Black, white and grey, as well as red, yellow and blue – the rocks in the Lechtal Alps take on all these colours. In no other mountain group have I noticed the diversity of the rocks as much as here. But perhaps that was because I had to look at the ground a lot because the paths were so challenging.
The Lechtaler High Trail is a wonderful route for those who like to explore stunning panoramas. It leads along the main ridge of the Lechtal Alps, which always offers new challenges: you cross wide scree fields whose components range from almost sandy to rough. Via ferrata-like passages with good protection await, as well as difficult sections with no, or partially broken, support. The terrain is often very steep, which makes it strenuous for the legs as well as the head.
A large part of the time, you’re far above the tree line in exclusively rocky terrain. The rock is often brittle, which, together with frequent exposed passages, makes this route difficult. A helmet is useful on large parts of the high-altitude trail and the unstable rock also means that the fixed belays break off more often than elsewhere, or that there are no belays at all where you might expect them. Absolute surefootedness and a head for heights are prerequisites for this route. The highlight of the traverse and its most difficult section is the Augsburger Höhenweg, my second stage.
The official Lechtaler High Trail has several variants and I’ve adapted it so that it’s easily accessible by public transport. I skipped both the Stuttgarter and Ulmer hut in the far west of the Lechtal Alps so that I could take the train to St. Anton am Arlberg. Instead, I added a stage at the very end that led me down into the Lechtal valley to Elmen, where I could take the valley bus to the train station in Reutte.
This hike takes you to almost 3,000 metres (9,900 ft), so the season to hike is from July to September. I recommend booking the huts in advance, because the popular E5 Alpine Crossing and its variants lead across the Lechtal Alps as well, making the huts busier than you might expect. On several of the stages, there are no refreshment stops along the way and you have no opportunity to buy anything during the entire hike. However, it is usually possible to get snacks at the huts or to take a snack from the breakfast buffet – always ensure you hike with food supplies.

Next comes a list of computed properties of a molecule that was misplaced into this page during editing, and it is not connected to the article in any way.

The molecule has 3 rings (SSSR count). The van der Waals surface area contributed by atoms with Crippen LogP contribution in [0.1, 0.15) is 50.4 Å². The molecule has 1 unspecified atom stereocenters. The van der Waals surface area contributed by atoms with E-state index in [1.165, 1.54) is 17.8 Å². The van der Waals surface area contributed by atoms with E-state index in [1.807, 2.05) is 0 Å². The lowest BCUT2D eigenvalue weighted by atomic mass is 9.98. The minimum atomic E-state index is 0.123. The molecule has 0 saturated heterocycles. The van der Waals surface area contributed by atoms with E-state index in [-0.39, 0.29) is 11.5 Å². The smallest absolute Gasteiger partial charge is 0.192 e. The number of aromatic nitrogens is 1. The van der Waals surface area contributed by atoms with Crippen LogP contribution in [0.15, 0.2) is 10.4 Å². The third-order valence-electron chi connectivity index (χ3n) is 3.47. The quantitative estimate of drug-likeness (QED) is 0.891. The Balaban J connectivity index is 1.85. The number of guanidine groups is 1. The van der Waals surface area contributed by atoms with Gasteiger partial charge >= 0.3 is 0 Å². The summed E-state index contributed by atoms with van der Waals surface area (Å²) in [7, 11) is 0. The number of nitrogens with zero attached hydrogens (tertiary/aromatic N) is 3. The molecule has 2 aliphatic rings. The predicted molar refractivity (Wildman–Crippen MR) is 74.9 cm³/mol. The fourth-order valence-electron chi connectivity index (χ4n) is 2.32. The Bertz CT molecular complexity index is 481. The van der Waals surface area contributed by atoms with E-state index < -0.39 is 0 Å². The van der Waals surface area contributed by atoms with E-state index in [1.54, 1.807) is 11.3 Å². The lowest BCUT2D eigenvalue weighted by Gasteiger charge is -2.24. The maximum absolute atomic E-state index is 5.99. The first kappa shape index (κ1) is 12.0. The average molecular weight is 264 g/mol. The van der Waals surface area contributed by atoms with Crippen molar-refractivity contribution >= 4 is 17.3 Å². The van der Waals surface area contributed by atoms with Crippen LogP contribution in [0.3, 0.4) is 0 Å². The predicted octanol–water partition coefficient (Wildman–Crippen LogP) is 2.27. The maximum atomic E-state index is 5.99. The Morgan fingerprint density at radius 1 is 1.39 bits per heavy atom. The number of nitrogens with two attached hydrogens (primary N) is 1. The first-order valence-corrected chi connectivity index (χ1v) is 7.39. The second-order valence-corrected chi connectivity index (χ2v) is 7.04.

This crossing of the Lechtal Alps is a grand hike that you’ll especially enjoy if you love peaceful landscapes with epic views.
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Last updated: November 15, 2022
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The first stage is quite challenging, but apart from a somewhat more demanding section between the Hinterseejoch and the Alperschonjoch, the paths are easy to walk. On the way you will pass two huts, the Leutkircher Hütte and the Kaiserjochhaus. The stage can also be easily divided into two days.
The Augsburg High Trail. I gave most of my thoughts to this section of the traverse in advance, as it is described as very demanding, but I found it difficult to assess this claim for myself. That's why I decided that I would only decide on site whether I could and wanted to go this route. The postponement…
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This stage is rather moderate compared to the others. In the first part it is even more difficult and brittle and peppered with scrambling, in the second part from the path gap it is easier.
In order not to repeat the path through the Gasill Gorge from the previous day, this day begins with the ascent…
I combined two stages for this long day. The route can therefore be divided in half with a night at the Hanauer Hütte. From here the terrain is generally easier than the days before. It's also getting a little greener again. Nevertheless, it remains exciting with a few challenging sections.
This is the shortest stage on my version of the Lechtaler Höhenweg. It almost feels like a short walk in comparison. The Anhalter Hütte is a wonderful destination for this: There is a large sun terrace and a very cozy parlor, delicious food and friendly hosts on top of that. So you can safely spend half…
Strictly speaking, this stage no longer belongs to the Lechtaler Höhenweg, but leads over the Anhalter Höhenweg. Otherwise you would have to descend from the Anhalter Hütte to the Hahntennjoch to take the bus home and the Lechtal Alps go a little further. The final stage is again very long and demanding…
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Hiking Collection by Kit P